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Here are a few more posts that I voted to delete:

The title seems pretty clear and a quite common exercise. The question, however, is extremely poorly stated.

They copy-pasted their problem statement and posted a “solution” with no explanation of why they did what they did. This is, once again, one of those code snippets posted to pretend like they made an effort. Regardless, this question has been asked before and closed appropriately by another community member. The post itself doesn’t add any value to the website and can therefore be deleted.

Big oof

Are they asking about SDKs in general or about some OCR SDK? If they do mean the OCR SDK, do they expect us to give them a tutorial on how to use it? None of this is clear. The closure could’ve been for lack of details. The duplicate might also apply. One way or another this question is poor and unlikely to be salvaged, so closure and deletion are preferred.

Terrible title, terrible question

This is a work order, not a question asked in good faith. Downvote, close, delete.

Can you spot the error?

They typed ArrayList in one place and Arraylist in the other. This is a classic typo, not likely to be useful to anyone else. Note that the error message actually states Arraylist, not the correct name used in their title. Looking up that error message on Google also would have revealed the issue.

Note that I voted on this post the previous day, but came back later to delete it. A user had provided an answer which would have prevented the Roomba from deleting the post. Don’t answer these types of questions!

Although this question is off-topic, the SOCVR actually brought it up because of this answer:

Take it easy

This is not an answer and shouldn’t be posted as one. After it collected a few downvotes, we voted to delete it. A user also decided to edit out the language. I think I’ll return to vote to delete the parent post as well.


I probably acted on more posts than these, but some actions are hidden to me as well. For example, if I downvote a post and it’s later deleted by others, I can’t find it through my activity log.

Still, these examples should give you an idea of the quality of the content we have to deal with on a daily basis. Obviously, users posted (hundreds of questions and answers on java and thousands across all tags daily) and I looked at way more posts than just these over the day. Most of them were on-topic and therefore didn’t require intervention. Note, however, that I didn’t upvote a single question or answer. In my opinion, none of what I came across that day justified it.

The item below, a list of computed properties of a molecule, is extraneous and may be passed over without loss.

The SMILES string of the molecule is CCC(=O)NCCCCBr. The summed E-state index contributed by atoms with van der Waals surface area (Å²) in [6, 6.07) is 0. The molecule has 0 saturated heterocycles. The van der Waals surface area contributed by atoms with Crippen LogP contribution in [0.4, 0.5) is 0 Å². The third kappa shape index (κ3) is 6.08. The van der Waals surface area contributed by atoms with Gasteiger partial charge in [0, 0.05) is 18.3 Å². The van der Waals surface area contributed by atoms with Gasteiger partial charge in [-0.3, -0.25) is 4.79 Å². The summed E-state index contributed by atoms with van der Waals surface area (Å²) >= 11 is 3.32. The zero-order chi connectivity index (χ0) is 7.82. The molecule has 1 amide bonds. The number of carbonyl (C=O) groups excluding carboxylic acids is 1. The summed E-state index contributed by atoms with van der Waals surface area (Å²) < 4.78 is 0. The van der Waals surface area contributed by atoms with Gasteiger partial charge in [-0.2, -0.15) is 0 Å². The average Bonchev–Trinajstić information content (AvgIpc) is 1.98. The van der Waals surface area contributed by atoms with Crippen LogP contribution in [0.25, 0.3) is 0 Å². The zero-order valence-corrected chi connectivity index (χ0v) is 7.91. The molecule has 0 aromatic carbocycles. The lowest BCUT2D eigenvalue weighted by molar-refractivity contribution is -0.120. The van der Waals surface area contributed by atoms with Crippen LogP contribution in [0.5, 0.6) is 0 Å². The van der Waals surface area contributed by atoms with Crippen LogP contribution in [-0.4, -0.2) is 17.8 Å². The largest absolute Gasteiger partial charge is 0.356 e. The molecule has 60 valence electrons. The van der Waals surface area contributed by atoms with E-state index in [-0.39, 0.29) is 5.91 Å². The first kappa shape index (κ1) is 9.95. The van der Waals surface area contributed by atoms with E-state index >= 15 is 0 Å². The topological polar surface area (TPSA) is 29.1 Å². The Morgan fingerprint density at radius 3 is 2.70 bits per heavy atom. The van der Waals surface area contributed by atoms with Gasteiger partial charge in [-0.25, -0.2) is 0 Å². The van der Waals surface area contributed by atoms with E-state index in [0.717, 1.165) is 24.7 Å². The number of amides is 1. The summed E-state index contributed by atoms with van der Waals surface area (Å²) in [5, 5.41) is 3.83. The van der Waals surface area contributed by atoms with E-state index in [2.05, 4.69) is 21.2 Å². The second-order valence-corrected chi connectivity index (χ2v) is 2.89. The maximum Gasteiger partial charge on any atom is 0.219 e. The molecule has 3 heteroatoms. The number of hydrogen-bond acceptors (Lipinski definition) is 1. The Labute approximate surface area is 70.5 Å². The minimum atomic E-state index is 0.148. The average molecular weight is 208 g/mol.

I don’t deny that we make mistakes while moderating. Users can always contact us in the SOCVR chat room (or 1-on-1 chat rooms) or leave a comment mentioning us (for example,@sotirios) under a post where we voted. Most of us return to posts to see if they were improved (or made on-topic) and deserve to be reopened (or up/down-voted differently). Other contributors with the appropriate privileges can also reverse those mistakes.

As for being welcoming, I match my attitude to that of the author. If they’ve shown no effort, I’ll make no effort. Otherwise, I will typically engage them in the comments to explain how they can improve their posts or why their post wasn’t appropriate, or re-articulate the details provided in the answers of a duplicate, etc.

I can honestly say the examples I’ve given are very representative of my experience on Stack Overflow over the last couple of years. I’ve only contributed 32 answers in the last two years, against a total of 4,542 over the previous seven years (and no questions). I’m just as active as I was back then, but I’ve already answered most questions (about the language or common errors/paradigms) or seen them answered elsewhere. I don’t see the point in repeating those.

For off-topic questions, there are more of these now than ever before. The site seems to be doing something about it, namely reducing close votes necessary from 5 to 3. I believe that’s a step in the right direction, but other community members have better ideas that have yet to be implemented (discussed on Meta).

If you’re new to Stack Overflow, please go over the Help Center to familiarize yourself with its policies. And don’t be so easily discouraged by votes — they’re a content moderation tool, not some kind of portrayal of your competence. Remember that Stack Overflow isn’t a personal help desk and it isn’t the be-all and end-all resource for programming discourse.

If you’re an active contributor, please consider becoming more involved in moderation activities, whether it’s through the review queues; flagging spam, vulgarity, and plagiarism; or plain old up/down and close voting. The quality of the site depends on it.

Thanks for reading!